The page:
Reading: An interesting article in Harper's Bazaar about emotional labor.  My work load, emotional labor-wise, is considerably less than when my kids were young and I was a stay-at-home mom. Still, I'd made supper last night for two of my kiddos and an hour later had to go in and clean up the kitchen when it became clear that neither of these grown adults thought that maybe they should do it. When I said something about it, they both said, "You didn't ask me to do it." And so it continues.

Making: Slow-cooked pork chops with apples, chicken enchiladas, turkey tater tot casserole, lasagna bake, chocolate chip cookies, shortbread cookies, and, last night, we tried cloud eggs. Got the bug last Sunday to meal prep for the week and I'm always so grateful to be able to walk in the door after work and just heat something up. Today will definitely include meal prepping again!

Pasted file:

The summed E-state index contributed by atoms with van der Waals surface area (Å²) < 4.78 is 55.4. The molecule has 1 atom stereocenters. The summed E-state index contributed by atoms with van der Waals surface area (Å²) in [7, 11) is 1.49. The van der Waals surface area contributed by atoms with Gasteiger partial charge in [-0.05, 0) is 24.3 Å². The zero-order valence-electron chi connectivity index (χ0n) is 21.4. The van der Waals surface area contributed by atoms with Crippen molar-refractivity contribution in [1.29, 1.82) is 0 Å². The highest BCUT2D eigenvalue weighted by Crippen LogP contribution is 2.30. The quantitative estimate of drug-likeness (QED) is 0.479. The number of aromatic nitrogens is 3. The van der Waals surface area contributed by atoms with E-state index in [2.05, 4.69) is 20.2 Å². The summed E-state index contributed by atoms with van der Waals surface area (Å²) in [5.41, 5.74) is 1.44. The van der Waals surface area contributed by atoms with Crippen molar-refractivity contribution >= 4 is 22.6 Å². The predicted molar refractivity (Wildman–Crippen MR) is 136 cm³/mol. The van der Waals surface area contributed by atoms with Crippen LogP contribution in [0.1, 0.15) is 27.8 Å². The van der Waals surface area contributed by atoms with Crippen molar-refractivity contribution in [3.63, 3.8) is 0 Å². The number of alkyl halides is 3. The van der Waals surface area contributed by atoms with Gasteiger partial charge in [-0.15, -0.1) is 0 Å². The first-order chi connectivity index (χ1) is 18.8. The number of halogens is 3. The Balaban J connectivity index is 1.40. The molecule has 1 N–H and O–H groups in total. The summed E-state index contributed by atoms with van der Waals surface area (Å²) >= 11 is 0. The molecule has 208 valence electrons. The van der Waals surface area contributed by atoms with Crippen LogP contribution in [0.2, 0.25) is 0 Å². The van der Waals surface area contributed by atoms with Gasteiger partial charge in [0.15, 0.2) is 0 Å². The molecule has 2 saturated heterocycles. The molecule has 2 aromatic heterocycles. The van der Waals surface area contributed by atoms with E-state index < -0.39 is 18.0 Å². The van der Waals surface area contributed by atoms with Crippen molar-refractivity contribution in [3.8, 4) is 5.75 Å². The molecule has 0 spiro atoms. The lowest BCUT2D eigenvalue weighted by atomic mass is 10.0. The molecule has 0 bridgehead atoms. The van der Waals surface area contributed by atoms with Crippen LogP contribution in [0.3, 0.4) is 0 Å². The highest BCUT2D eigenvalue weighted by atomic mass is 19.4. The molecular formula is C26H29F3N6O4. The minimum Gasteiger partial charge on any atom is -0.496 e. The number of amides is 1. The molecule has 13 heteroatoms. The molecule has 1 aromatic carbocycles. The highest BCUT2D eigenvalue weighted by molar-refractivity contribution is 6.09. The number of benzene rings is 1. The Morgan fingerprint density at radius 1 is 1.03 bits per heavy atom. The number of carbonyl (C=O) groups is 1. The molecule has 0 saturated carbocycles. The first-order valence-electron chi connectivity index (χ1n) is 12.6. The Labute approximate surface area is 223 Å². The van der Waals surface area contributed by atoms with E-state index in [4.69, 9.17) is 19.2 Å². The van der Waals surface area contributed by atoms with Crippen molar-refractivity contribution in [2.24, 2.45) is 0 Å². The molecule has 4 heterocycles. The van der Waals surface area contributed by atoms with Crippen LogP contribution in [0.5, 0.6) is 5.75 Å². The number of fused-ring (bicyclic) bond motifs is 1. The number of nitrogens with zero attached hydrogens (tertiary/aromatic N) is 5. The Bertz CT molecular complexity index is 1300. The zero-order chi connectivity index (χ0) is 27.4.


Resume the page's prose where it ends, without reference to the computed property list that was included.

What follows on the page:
Planning: Our trip to Missouri this week. Cannot wait to get my hands on my great-niece who will turn one next week.

Thinking About: Making some changes to make myself happier. For starters, maybe get back to that Happiness Project I started at the beginning of the year and abandoned months ago.
Miss E

Enjoying: Last night a mildly amusing thing happened that, for some reason, struck Miss H and I as much funnier than it really was. Then the fact that we were laughing so hard made us laugh even harder. Tears streaming down our faces harder. Can't even breathe harder. This happens to us sometimes and BG just rolls his eyes and says, "I don't get it." That's ok, we do; and it's great!

Feeling:  Like I need to get out and enjoy the sunshine instead of doing the things I know I need to do.

Looking forward to: This face.

Question of the week: Last night I drove through a patch of water on the road and found myself already wondering if it was just wet or might be icy. I hate that I'm already focusing on winter! If you live in a part of the country with four distinct seasons, how do you help yourself enjoy this season without thinking too much about upcoming winter?

Monday, October 9, 2017